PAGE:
Whiteley: What roles do you see for religion in working toward a more peaceful world? You've written that the negative role for religion can be emphasizing narrow interests, and losing the common humanity. What's the positive side of that?

Cousins: Well, I believe that the Catholic Bishops in their Pastoral Letter, not long ago, were able to define, as they themselves were able to illustrate, the role of religion in the present crisis. Because in that Pastoral Letter it was made very clear that the present policy of the governments was not creating security, but was leading to a breakdown of human society. I believe that that Pastoral Letter of the Catholic Bishops can be used as a rallying point for all religions. Many religious leaders outside Catholicism have praised that letter and have accepted it as a basis for common action and belief, but I do think that we ought to go beyond that, and I would hope that the other religions would either, in a very cohesive and dramatic way, identify themselves with the Pastoral Letter, or else develop similar statements of their own where the net effect of all of them can be, I think, highly useful in the human situation today.

But I don't think it's fair to expect religious leaders alone to carry the struggle; I think it's necessary for all those groups which are concerned with the welfare of their own constituents, as well as the welfare of the whole to create a moral imperative. The question always comes up, of course, well what about the Soviet Union? What point is there in making these declarations if they don't also speak to the Soviet Union. Here, I think it's important to make a reasonable analysis of what the situation is in the Soviet Union.

There is a notion that we are confronted with an implacable communism. And so the first thing we have to do is to say, well, what is communism and where are the communists? The Soviet society today is not yet a communist society. They like to tell you that well, yes, we don't have communism yet, but we're moving in that direction. But the fact of the matter is that they've discovered that those elements of communism that they have adopted have not worked. Marx didn't understand production; the five-year plans that the Russians have pursued have not worked; they've tried a number of ways to increase production because you can't be strong unless you can produce. And so they're actually moving away from communism, and they're actually introducing incentives in order to increase production.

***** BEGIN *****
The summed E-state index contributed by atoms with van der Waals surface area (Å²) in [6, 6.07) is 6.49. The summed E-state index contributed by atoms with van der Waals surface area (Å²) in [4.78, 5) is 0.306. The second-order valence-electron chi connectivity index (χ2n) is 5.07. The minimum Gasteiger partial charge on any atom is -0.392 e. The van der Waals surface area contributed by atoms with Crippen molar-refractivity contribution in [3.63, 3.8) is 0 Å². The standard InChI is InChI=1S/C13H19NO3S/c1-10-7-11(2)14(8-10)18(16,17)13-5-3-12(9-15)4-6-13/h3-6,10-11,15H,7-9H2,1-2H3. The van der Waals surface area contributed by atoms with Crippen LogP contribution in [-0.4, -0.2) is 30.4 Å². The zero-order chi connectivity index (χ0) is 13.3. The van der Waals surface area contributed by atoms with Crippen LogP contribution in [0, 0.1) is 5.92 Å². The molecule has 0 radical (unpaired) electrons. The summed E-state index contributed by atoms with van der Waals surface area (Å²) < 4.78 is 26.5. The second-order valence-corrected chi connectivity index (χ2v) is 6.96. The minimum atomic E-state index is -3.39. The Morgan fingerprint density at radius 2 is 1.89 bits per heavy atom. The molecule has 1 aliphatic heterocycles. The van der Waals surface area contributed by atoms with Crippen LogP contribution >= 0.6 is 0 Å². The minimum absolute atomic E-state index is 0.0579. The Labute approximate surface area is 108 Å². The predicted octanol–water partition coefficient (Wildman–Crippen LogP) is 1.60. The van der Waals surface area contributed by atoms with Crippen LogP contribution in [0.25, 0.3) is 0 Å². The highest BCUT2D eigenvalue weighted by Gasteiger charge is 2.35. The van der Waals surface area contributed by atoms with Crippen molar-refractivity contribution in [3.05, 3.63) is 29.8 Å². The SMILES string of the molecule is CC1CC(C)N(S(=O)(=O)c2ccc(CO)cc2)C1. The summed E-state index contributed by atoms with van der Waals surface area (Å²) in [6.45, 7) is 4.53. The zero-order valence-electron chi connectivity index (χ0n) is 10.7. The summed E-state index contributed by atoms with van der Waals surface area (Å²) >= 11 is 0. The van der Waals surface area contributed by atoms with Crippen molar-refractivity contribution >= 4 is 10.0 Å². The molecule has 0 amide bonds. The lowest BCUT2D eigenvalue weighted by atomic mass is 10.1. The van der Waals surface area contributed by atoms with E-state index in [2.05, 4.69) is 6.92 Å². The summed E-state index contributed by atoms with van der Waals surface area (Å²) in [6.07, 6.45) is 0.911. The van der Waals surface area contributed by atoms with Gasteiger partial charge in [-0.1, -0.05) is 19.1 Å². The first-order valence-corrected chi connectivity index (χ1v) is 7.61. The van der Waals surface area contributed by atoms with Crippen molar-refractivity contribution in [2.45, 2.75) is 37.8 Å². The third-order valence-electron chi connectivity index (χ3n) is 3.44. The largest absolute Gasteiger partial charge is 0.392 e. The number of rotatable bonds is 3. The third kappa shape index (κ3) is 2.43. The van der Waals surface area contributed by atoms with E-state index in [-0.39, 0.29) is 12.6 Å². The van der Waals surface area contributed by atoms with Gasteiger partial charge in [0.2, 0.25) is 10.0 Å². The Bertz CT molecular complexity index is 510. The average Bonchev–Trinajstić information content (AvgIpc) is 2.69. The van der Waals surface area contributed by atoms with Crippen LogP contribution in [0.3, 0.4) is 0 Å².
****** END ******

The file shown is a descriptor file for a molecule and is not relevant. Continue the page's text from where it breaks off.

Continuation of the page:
The same thing is true of China. Well, then they say well, communism represents the destruction of religion. I think the one thing the Russians have learned, or the Soviet leaders have discovered, is that you can't destroy religion. And it was interesting, according to one statistic that I've seen, that there were more baptisms in the Soviet Union last year than in the United States. So, they've been wrong about that, too. And yet we have not yet, it seems to me, assessed what that government really is, or how it really operates. It's a form of a municipal capitalism, which is to say the city owns and operates the businesses inside its own locality, and they do this almost on a corporate basis where the people work for their own stockholders. I visited a publishing firm in Moscow where they did countless bookkeeping, which is that they had a bottom-line. They sold things and they had expenses, and then they had to tally up the two to see whether they were making a profit or not. And when they didn't make a profit they had to shake up the plan, so they'd bring in new managers because the workers would share in the profits, and therefore, they had a stake in the profits.